The value of eye-tracking technology in the analysis and interpretations of skeletal remains: A pilot study

Sherry Nakhaeizadeh, Ruth M. Morgan, Viktor Olsson, Martin Arvidsson, Tim Thompson

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Abstract

This initial study is the first to use eye-trackers as a tool in order to study gaze pattern strategies and decision making processes involved in the assessment of skeletal remains. Three experienced participants were asked to wear eye-tracking glasses (Tobii Pro Glasses 2) when estimating sex and age-at-death of one set of skeletal remains from a known archeological sample. The study assessed participants' fixation points (the features of the skeleton focused on), fixation duration (the total time spent on each assessment and feature) as well as visit count and duration (the total number of visits and the duration of visits to particular areas). The preliminary results of this study identified differences in gaze “strategies” with regards to fixation points, visit duration, and visit counts between the participants. The data generated provide a starting point for assessing how such technologies could be used in order to more fully understand the decision making processes involved in forensic anthropological interpretations and their role in forensic reconstructions.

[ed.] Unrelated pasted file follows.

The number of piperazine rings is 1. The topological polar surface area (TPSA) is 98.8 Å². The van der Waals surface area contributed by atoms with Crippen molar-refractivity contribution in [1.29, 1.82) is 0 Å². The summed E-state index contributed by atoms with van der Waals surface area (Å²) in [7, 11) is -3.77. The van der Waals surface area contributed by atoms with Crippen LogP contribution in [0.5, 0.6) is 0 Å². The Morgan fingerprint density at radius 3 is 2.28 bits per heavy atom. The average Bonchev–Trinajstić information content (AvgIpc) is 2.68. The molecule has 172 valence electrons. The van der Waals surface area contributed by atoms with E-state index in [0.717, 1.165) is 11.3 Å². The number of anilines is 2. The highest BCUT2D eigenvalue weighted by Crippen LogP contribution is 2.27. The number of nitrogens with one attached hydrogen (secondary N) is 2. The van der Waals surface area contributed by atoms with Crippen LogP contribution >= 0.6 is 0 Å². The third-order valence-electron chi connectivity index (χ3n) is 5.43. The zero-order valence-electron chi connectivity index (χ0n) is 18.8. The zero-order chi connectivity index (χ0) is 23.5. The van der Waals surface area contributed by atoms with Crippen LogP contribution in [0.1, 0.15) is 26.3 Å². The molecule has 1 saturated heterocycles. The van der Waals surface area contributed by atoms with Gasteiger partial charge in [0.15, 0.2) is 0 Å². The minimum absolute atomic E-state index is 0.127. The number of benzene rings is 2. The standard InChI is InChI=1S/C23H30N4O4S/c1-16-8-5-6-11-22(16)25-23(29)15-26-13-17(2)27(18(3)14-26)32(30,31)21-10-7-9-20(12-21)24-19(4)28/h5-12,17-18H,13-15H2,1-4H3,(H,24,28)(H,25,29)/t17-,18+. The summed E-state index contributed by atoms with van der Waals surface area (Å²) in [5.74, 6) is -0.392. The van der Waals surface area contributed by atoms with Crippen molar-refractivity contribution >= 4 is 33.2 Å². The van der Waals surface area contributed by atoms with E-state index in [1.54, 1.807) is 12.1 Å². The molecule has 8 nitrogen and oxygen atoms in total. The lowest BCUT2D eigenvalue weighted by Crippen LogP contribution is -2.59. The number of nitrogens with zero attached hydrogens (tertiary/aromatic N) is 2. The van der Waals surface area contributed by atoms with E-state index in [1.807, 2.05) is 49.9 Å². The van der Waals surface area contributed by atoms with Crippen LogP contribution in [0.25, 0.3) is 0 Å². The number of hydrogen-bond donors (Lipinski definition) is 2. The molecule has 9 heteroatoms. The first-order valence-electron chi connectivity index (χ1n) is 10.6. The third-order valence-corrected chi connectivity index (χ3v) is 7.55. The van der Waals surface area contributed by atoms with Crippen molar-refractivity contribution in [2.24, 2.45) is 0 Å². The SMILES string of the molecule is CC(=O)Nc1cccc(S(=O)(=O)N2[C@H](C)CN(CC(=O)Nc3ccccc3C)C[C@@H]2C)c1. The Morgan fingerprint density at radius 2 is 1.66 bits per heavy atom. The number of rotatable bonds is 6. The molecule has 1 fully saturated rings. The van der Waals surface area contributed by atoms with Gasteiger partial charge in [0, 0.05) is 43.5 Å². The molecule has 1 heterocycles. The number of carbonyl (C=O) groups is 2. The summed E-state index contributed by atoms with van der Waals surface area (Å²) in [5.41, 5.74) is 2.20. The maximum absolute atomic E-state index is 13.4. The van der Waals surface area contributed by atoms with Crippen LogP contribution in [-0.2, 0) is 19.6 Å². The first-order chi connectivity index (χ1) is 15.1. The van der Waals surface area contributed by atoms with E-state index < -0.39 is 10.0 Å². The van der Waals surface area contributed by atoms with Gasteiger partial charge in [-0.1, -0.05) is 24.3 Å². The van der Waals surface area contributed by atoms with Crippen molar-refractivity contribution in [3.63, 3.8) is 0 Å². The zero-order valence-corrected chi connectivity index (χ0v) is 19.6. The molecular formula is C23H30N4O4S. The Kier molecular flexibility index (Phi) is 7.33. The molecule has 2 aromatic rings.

Original languageEnglish
JournalScience & Justice
DOIs
Publication statusPublished - 12 Aug 2019

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